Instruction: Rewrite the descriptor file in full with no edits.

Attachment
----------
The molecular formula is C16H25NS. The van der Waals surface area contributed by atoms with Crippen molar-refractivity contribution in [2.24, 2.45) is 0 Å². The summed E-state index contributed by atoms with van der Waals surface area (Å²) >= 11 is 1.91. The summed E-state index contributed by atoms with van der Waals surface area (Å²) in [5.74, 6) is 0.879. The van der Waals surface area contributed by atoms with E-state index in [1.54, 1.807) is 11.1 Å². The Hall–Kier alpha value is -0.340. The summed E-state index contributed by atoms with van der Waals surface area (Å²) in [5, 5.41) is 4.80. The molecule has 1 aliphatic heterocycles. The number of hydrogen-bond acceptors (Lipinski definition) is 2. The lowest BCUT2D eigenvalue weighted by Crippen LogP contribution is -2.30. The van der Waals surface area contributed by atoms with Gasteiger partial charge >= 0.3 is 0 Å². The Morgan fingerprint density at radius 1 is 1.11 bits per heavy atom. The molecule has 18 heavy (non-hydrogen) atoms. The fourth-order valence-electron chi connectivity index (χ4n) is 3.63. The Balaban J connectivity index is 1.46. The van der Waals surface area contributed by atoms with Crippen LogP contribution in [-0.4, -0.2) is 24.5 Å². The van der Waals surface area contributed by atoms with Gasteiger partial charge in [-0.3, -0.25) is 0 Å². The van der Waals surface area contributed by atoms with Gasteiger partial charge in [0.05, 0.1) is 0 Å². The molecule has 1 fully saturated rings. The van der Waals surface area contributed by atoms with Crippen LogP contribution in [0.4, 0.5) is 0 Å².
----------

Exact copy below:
The molecular formula is C16H25NS. The van der Waals surface area contributed by atoms with Crippen molar-refractivity contribution in [2.24, 2.45) is 0 Å². The summed E-state index contributed by atoms with van der Waals surface area (Å²) >= 11 is 1.91. The summed E-state index contributed by atoms with van der Waals surface area (Å²) in [5.74, 6) is 0.879. The van der Waals surface area contributed by atoms with E-state index in [1.54, 1.807) is 11.1 Å². The Hall–Kier alpha value is -0.340. The summed E-state index contributed by atoms with van der Waals surface area (Å²) in [5, 5.41) is 4.80. The molecule has 1 aliphatic heterocycles. The number of hydrogen-bond acceptors (Lipinski definition) is 2. The lowest BCUT2D eigenvalue weighted by Crippen LogP contribution is -2.30. The van der Waals surface area contributed by atoms with Gasteiger partial charge >= 0.3 is 0 Å². The Morgan fingerprint density at radius 1 is 1.11 bits per heavy atom. The molecule has 18 heavy (non-hydrogen) atoms. The fourth-order valence-electron chi connectivity index (χ4n) is 3.63. The Balaban J connectivity index is 1.46. The van der Waals surface area contributed by atoms with Crippen LogP contribution in [-0.4, -0.2) is 24.5 Å². The van der Waals surface area contributed by atoms with Gasteiger partial charge in [-0.3, -0.25) is 0 Å². The van der Waals surface area contributed by atoms with Gasteiger partial charge in [0.05, 0.1) is 0 Å². The molecule has 1 fully saturated rings. The van der Waals surface area contributed by atoms with Crippen LogP contribution in [0.4, 0.5) is 0 Å².